A few days ago, I wrote about leaping toward our dreams – putting both feet in – not allowing ourselves to have a safety net. Tony Robbins calls this going to an island and burning the frickin’ boats to make sure we are all in! Well, as I sit here typing this post from an office completely void of any furniture (except for the card table that I am sitting at now, which shakes with each letter that I type) – I would have to say this: I have officially burned my boats.

Yesterday, I watched the remnants of a dream that I carried with me and held onto for many years drive away. I sold all of my office furniture. My beautiful desk that I was once so happy to sit at every day is now in someone else’s office for them to sit at and enjoy every day. This wasn’t an ordinary desk – it was one that represented success to me. It represented making it – being there – living the dream. And for awhile, while sitting at this desk, I started to believe that it was working – my dreams were coming true. I had the beautiful desk, the amazing studio, the gift business that I started from scratch – all of the pieces that should’ve added up to a happy and fulfilling life, right?

The only problem was that I didn’t feel fulfilled. I was growing in a different direction, and I was hanging onto this life – this furniture – this vision because it was comfortable, safe, and known. But it no longer fed my soul, and that’s something that has taken me years to admit to and years to do something about. I knew that I needed to do something drastic – something that wouldn’t allow me to stay in this comfortable space. Something that would force me to get out there and start living this dream of mine where I am an inspirational writer and I pay all of my bills through my words.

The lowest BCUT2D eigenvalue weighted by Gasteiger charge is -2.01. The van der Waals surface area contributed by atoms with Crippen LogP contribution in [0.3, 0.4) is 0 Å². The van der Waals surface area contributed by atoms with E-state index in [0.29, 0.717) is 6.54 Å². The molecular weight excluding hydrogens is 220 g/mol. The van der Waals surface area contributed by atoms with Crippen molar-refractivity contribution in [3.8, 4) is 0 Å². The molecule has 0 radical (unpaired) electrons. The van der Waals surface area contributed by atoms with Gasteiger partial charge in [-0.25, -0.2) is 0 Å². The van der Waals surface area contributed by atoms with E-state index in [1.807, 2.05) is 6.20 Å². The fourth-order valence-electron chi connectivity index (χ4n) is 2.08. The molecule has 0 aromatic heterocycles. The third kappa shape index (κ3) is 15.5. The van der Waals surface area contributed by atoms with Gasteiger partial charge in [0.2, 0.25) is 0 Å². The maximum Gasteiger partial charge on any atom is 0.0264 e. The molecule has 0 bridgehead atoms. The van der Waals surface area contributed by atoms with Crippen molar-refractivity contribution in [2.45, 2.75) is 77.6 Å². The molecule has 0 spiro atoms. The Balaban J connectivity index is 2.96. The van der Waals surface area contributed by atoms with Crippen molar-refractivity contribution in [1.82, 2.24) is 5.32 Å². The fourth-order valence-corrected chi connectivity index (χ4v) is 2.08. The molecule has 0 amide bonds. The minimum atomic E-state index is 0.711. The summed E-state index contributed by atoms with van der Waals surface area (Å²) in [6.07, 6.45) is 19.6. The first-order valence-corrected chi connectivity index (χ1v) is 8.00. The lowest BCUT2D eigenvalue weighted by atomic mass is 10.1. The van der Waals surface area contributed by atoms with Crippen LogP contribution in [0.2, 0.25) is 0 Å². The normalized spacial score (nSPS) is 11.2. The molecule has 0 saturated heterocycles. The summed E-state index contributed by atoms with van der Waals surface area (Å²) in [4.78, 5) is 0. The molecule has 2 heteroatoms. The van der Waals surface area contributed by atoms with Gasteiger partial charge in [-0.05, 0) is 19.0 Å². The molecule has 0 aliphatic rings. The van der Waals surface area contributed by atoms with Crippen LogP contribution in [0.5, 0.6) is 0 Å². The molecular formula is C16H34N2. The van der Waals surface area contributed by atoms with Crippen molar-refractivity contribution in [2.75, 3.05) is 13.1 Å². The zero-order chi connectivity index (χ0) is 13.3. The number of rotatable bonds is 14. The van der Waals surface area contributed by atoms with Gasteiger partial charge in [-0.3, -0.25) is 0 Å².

An inspirational writer doesn’t need all of this space. An inspirational writer doesn’t need all of this furniture. We moved out of this studio almost two years ago and brought the furniture with us – into a much smaller space. We were still holding onto this dream – even though it was no longer our dream. And isn’t that true for so many of us? We visualize how we want our lives to be and then when we are actually living that life and it no longer feels right we are reluctant to let it go because we worked so hard to make it come true. I get that, I really do. But there comes a time in each of our lives where we have to ask ourselves some tough questions – is it more important to hang onto that dream or more important to give yourself permission to let it go – so you can be free to dream again?

I want to dream again. I don’t want to hang onto an old dream that no longer feels right simply because I spent years living it. So now, as I look around my office, I get to decide how I would like to fill my office. What makes me feel good? What will inspire me so that I can hopefully inspire others?

This is definitely not a comfortable feeling to look around and see so much space – so much emptiness. My first inclination was to run out and buy a new desk to fill this void. And then I wondered what would happen if I simply sat with this feeling of discomfort for a bit and really felt it and embraced it. What would happen if I paused for a moment during this journey from here to there? How different would I feel to take some time in this space in between these two worlds and just be?

So that is what I am doing today. I am sitting. I am allowing myself to be in this moment of letting one dream go because it was time to welcome a new dream. I am taking some time to say goodbye to yesterday’s dream. I am respecting it enough to give it this time for closure.

And then tomorrow (or whenever it feels right), I will begin the journey of re-creating my new life and filling my space with only that which feels right and makes my soul sing.